The Truth About Lightening Your Hair With Lemon Juice

If you've ever used Sun In, then you've likely used lemon juice to lighten your hair. For those who grew up in the later parts of the last century, it's almost like the product was a right of passage. Those in the know (or from earlier decades) realized they could achieve similar results by squeezing a lemon over their locks (via Healthline). 

Byrdie got the low-down on using the yellow citrus fruit to brighten your hue. Guy Tang, colorist and founder of #mydentity, told the publication how lemon juice works to lift color. "The sun will always affect the tone of the hair, but it is magnified with lemon juice due to the high acidity level," he explained. Of course, it doesn't all happen at once. It takes a few applications before you'll see noticeable results from squeezing the tart liquid on your mane. 

As usual, when lifting color, all that lightening doesn't come without some negative consequences for your hair, which you need to be aware of before deciding to go this route. Gretta Monahan told Byrdie that, "When combined with exposure to sunlight, the citric acid accelerates the bleaching process and basically this reaction breaks up hair pigment to expose the underlying lighter color(s)." With each application, some of the hair cuticle breaks down.

Here's what you need to know before using lemon juice to lighten your hair

While you can safely use lemon to lighten your hair no matter its original color, the results vary depending on your hair's texture and hue. "As an example, someone who has very dark hair naturally has a lot of pigment and isn't likely to see a noticeable result or can actually experience a red-orange/brassy result," Gretta Monahan explained (via Byrdie). If that describes your mane, and it's not the outcome you desire, then using lemon as a natural lightener might not be for you.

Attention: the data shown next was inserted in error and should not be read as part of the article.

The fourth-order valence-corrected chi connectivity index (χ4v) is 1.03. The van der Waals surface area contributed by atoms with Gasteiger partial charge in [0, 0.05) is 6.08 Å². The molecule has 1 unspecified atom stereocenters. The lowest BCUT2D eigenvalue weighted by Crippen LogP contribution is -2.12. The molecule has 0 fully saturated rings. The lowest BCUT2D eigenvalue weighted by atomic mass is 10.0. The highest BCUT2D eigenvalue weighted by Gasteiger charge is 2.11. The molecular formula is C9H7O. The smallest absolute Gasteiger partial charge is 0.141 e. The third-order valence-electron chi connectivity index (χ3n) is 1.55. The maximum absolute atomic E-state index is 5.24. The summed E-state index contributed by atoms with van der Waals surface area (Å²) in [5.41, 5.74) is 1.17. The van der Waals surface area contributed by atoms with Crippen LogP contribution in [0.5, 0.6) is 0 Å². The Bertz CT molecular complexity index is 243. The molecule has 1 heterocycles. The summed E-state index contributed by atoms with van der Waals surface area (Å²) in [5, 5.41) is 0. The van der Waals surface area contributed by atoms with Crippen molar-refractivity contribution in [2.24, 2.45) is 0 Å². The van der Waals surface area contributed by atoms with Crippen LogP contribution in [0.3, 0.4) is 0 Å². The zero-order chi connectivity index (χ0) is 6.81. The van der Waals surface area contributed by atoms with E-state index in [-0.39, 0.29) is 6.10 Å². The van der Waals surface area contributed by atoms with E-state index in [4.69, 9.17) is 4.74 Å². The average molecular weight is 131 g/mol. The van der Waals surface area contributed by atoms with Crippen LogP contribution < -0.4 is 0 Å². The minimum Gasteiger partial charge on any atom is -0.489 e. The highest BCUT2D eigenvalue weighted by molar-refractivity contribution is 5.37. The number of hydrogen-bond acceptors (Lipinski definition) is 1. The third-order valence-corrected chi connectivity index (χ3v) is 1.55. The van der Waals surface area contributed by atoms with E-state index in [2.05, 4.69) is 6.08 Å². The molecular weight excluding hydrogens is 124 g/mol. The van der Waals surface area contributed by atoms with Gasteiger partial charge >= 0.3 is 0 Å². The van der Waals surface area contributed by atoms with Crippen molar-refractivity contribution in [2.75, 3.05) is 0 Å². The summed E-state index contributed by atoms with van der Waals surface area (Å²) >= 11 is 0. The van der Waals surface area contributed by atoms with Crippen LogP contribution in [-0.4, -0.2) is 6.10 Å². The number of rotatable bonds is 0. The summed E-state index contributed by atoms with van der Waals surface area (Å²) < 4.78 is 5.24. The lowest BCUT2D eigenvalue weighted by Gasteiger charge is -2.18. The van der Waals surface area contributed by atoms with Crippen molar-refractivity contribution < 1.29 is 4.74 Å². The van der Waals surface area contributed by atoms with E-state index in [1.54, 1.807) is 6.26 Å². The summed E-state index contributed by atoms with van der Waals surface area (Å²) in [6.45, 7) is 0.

If you have lighter hair, lemon juice will work when exposed to sunlight (via Healthline). It's more subtle than bleaching, which means it may look more like natural sun highlights. It works best for people with dark blond locks or lighter. Healthline suggests that you squeeze a lemon and put one part juice to two parts water in a spray bottle. You can spritz it on your hair, focusing where you'd like to lighten your hair the most — for instance, around your face. Another positive for the treatment is the anti-fungal properties of lemon juice may help with scalp itchiness and flaking. Both Tang and Monahan warned that this concoction might make hair feel dry and brittle (via Byrdie). Rinse out the lemon juice as soon as it's dry and apply your favorite leave-in. 

If you're ready to take the plunge, grab some lemons and enjoy some sun.